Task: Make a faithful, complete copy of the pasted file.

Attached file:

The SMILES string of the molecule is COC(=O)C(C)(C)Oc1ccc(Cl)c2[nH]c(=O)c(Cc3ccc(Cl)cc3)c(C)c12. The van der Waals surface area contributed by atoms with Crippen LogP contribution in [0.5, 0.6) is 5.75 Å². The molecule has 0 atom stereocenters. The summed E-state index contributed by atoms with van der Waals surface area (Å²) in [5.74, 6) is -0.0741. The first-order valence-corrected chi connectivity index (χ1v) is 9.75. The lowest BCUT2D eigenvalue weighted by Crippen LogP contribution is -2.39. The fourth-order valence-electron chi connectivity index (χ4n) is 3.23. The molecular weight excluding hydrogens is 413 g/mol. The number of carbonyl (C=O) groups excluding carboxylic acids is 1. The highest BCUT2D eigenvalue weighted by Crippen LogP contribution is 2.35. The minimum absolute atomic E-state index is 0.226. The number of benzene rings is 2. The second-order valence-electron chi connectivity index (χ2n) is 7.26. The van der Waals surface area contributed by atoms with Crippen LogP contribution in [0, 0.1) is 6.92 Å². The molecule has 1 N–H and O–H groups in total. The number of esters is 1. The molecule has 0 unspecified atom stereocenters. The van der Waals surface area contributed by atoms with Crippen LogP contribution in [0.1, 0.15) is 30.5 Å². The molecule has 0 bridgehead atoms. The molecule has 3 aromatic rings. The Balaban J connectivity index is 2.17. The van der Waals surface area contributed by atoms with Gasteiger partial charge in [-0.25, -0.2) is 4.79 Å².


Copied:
The SMILES string of the molecule is COC(=O)C(C)(C)Oc1ccc(Cl)c2[nH]c(=O)c(Cc3ccc(Cl)cc3)c(C)c12. The van der Waals surface area contributed by atoms with Crippen LogP contribution in [0.5, 0.6) is 5.75 Å². The molecule has 0 atom stereocenters. The summed E-state index contributed by atoms with van der Waals surface area (Å²) in [5.74, 6) is -0.0741. The first-order valence-corrected chi connectivity index (χ1v) is 9.75. The lowest BCUT2D eigenvalue weighted by Crippen LogP contribution is -2.39. The fourth-order valence-electron chi connectivity index (χ4n) is 3.23. The molecular weight excluding hydrogens is 413 g/mol. The number of carbonyl (C=O) groups excluding carboxylic acids is 1. The highest BCUT2D eigenvalue weighted by Crippen LogP contribution is 2.35. The minimum absolute atomic E-state index is 0.226. The number of benzene rings is 2. The second-order valence-electron chi connectivity index (χ2n) is 7.26. The van der Waals surface area contributed by atoms with Crippen LogP contribution in [0, 0.1) is 6.92 Å². The molecule has 1 N–H and O–H groups in total. The number of esters is 1. The molecule has 0 unspecified atom stereocenters. The van der Waals surface area contributed by atoms with Crippen LogP contribution in [0.1, 0.15) is 30.5 Å². The molecule has 0 bridgehead atoms. The molecule has 3 aromatic rings. The Balaban J connectivity index is 2.17. The van der Waals surface area contributed by atoms with Gasteiger partial charge in [-0.25, -0.2) is 4.79 Å².